ESA’s Sentinel-1A, kicked off on April 3, 2014, has delivered its first RADAR images of earth. ESA’s Sentinel-1A satellite will provide the ability of policymakers and service providers to access key environmental data on a routine basis.
The mission is the first of six families of dedicated missions that will make up the core of Europe’s Copernicus environmental monitoring network. Copernicus will provide operational information on the world’s land surfaces, oceans and atmosphere to support environmental and security policymaking and the needs of individual citizens and service providers.
The first image shows Brussels in Belgium, the seat of the European commission.
This first image of Belgium was captured on 12 April, just one day after the satellite was put into its operational attitude, and demonstrates the potential of Sentinel-1A’s radar vision.
The satellite is not yet in its operational orbit, nor is it calibrated for supplying true data. This preliminary set of images simply offer a taster of what’s to come.
ESA’s Director of ESA’s Earth Observation Programmes, Volker Liebig, commented: “We are in very early days of the satellite’s life in orbit and ground segment operations, but these images certainly demonstrate the calibre of data this advanced radar mission will bring from its different imaging modes, and how it will provide essential data for Copernicus services to benefit us all.”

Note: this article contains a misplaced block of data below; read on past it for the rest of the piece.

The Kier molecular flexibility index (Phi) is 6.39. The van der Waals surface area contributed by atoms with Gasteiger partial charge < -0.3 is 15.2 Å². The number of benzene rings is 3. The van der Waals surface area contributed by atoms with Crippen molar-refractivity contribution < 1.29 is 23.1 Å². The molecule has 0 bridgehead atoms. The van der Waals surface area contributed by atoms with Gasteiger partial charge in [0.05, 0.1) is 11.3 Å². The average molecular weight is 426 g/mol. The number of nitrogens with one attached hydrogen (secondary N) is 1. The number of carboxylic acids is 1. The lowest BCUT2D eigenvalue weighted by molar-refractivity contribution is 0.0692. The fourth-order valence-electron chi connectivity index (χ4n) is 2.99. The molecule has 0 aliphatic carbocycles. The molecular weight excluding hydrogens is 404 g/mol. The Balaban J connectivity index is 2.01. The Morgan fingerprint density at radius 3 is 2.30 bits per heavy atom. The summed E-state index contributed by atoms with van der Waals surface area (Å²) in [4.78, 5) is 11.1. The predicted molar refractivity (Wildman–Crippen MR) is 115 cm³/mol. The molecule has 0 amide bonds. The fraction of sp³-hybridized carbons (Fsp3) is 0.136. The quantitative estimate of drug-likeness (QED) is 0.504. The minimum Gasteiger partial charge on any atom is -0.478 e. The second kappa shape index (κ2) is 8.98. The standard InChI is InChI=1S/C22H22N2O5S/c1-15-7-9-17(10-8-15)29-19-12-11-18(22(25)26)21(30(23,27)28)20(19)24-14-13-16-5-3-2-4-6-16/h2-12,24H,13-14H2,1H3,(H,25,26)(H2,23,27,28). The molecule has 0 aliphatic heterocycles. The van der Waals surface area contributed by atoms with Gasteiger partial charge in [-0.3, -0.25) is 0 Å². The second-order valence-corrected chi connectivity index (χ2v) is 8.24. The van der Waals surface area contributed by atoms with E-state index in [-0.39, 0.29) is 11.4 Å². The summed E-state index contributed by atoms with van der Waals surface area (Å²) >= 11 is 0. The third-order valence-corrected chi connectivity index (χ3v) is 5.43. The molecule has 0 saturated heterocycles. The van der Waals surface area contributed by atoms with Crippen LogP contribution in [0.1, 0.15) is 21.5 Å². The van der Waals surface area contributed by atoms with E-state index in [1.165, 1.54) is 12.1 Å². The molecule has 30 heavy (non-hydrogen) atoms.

The first image, which was acquired in the satellite’s ‘strip map’ mode with a swath width of 80 km, clearly captures the dense urban environment of Brussels shown in white in the middle of the picture. Antwerp can be seen in the top left in red –blue colours and the greens depict vegetation in the surrounding areas. Waterways and low-reflective areas such as airport runways appear black.
Among other applications, images such as this will be used for urban planning, for monitoring agriculture, for mapping deforestation and for managing water resources.
This first set of acquisitions also included an area in Namibia that is currently flooded by the Zambezi river.
Sentinel-1A’s ability to ‘see’ through cloud and rain and in pitch darkness make it particularly useful for monitoring floods and for offering images for emergency response. In fact, this area of the Caprivi plain was shrouded in thick cloud when the satellite acquired the image on 13 April.
One of the images acquired on the same day focuses on Pine Island Glacier in Antarctica. This glacier is in a state of ‘irreversible retreat’ so it is important to keep a very close eye on glaciers such as these as they lose ice to the ocean.
Another shows a transect over the northern part of the Antarctica Peninsula.
As well as monitoring glaciers, Sentinel-1A is poised to generate timely maps of sea-ice conditions, particularly for the increasingly busy Arctic waters. Images from its advanced radar can be used to distinguish clearly between the thinner more navigable first-year ice and the hazardous, much thicker multiyear ice to help assure safe year-round navigation in polar waters.
As these first images show, Sentinel-1A is already demonstrating the vital role it will play in the largest civil Earth observation programme ever conceived.
- Europe Lofts First Copernicus Environmental Satellite
- SENTINEL-1A Rides into Space on a Soyuz
- EU’s first Sentinel Earth Observation satellite to launch in April